AN: I had bit of a job getting into the mind of a child for the first part of this chapter; I went on the fact that kids have the most amazing imaginations and some horribly infallible logic at times. Catherine isn't anyone in particular, just a random person I made up. She was originally going to be Maggie, Kate's little sister, but due to the logistics of things I'd already mentioned, she couldn't, so she's just a randomner.
It was the middle of the night, a full moon hanging low in the sky and illuminating the village of Locksley almost as clearly as the sun could. Catherine crept out of bed, being careful to avoid treading on the creaky boards and waking her brothers, and climbed up to the window. Earlier in the day, when Robin and the outlaws had been dispensing food and silver, a thought had struck Catherine. Everyone knew who Robin was, everyone thanked him for the work he was doing, but no one knew who the Nightwatchman was. At that moment, Catherine had taken it upon herself to unmask the Nightwatchman so that he could receive a share of the gratitude that was dispensed so readily to his daytime accomplices (Catherine had always believed that the Nightwatchman was in charge and simply sent Robin and the outlaws to deliver things in the day because it just wouldn't make sense for someone who only came out at night to be seen in the day; it defeated the entire object). She sat in the window frame, keeping watch, and she was on the verge of falling back to sleep again when she saw something out of the corner of her eye. The Nightwatchman was standing at the end of the street, pausing in contemplation of the Manor. Perhaps he was going to rob it and kidnap Lady Gisborne... Catherine's imagination had thought of at least ten different scenarios of varying horror before she reminded herself firmly that the Nightwatchman was the good guy, and Gisborne was the bad guy, so if he stole Gisborne's money then it was no real loss and good guys didn't kidnap people because it wasn't nice. Unless, of course, they were kidnapping back someone who had been kidnapped in the first place, but Catherine was fairly sure that Lady Gisborne was there of her own free will – she'd been to the wedding after all. These thoughts didn't trouble her for long, however. The Nightwatchman broke off his close contemplation of the Manor and started to make his way down the street, darting from one house to the next, leaving small bags of coins, sometimes medicines, sometimes a leg of lamb. Catherine wondered what he would bring to their house. She knew that her mother had been worrying that they couldn't afford any of the meat that the butchers in Nottingham offered any more and before long they'd have to resort to scrounging the leftovers from the farmers on the outskirts of the villages. Catherine knew that leftover meat meant the nasty bits that came out of the middle of pigs, and she really didn't like the idea of eating the squishy bits from the inside. Hopefully the Nightwatchman would bring a chicken, or some salted pork. She watched and waited until he was beneath the window, and then leaned out to see what he was leaving on their doorstep. It was better than she'd hoped for – a basket of ham hocks. Just then she lost her balance on the sill and nearly fell out of the window, managing to grab hold of the frame just in time, but the Nightwatchman had heard her movement and looked up, straight at her. His face was covered as usual, but Catherine could just make out his eyes through the holes in the mask in the stark moonlight. They were bright blue, and might have been familiar, but Catherine couldn't place them without the rest of the face. He raised a finger to his lips and held her gaze for a few seconds before deftly disappearing into the shadows. Catherine waited for him to reappear, but he seemed to have vanished for good. With a sigh, she clambered off the windowsill and got back into bed. She hadn't succeeded in finding out the identity of the Nightwatchman, but at least she knew that she wasn't going to be eating piggy insides for a few weeks to come.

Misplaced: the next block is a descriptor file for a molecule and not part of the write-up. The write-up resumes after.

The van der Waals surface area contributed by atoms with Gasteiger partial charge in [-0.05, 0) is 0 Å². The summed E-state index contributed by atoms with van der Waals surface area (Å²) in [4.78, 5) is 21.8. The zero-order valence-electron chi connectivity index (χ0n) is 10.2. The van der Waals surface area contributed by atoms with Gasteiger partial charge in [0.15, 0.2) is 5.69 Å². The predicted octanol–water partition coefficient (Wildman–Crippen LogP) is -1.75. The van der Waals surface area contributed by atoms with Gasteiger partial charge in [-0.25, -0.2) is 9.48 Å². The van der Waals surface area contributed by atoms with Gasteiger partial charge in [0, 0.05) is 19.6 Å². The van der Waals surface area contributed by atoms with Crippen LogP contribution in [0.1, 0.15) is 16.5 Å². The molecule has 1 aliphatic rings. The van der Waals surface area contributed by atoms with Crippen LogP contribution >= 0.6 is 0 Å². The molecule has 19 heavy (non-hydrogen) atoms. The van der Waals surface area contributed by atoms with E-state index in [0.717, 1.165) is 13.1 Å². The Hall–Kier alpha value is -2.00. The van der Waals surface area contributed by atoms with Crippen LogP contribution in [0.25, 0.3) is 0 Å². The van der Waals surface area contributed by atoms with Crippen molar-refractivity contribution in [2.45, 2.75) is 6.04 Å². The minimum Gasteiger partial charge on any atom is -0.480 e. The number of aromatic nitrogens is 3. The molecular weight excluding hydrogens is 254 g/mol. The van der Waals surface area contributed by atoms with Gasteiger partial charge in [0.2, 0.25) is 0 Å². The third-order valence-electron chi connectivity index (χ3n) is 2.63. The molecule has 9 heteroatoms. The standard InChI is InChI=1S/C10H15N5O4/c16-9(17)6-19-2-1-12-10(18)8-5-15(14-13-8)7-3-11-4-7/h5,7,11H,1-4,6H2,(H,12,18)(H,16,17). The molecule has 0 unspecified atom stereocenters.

If Catherine had glanced out of the window again, she would have seen the Nightwatchman slink out of his hiding place, where he had been waiting for her to move before he could return home. She would have seen him run down the street and vault up the side of the Manor, swinging himself gracefully from beam to sill until he clambered in through an upstairs window. She may even have seen his miraculous transformation, as he removed his mask and scarf to change into a woman. Marian risked a glance back down the street to check that Catherine had not resumed her vigil before closing the shutters and padding through the house to check on Rose in the dark. She had taken advantage of the fact that Guy had been summoned to an urgent meeting with the Sheriff in order to deliver some much needed supplies to the villagers, but he would be back soon and she couldn't waste time going downstairs to fetch a splint to light the candles in her room, which had long since blown out in the breeze from the open window. She only just had enough time to change into her nightdress and stow her makeshift costume beneath the floorboards before she heard the main door open and her husband's familiar tread on the stairs. She dived under the covers and tried to breathe normally; she was nearly panting from her exertions.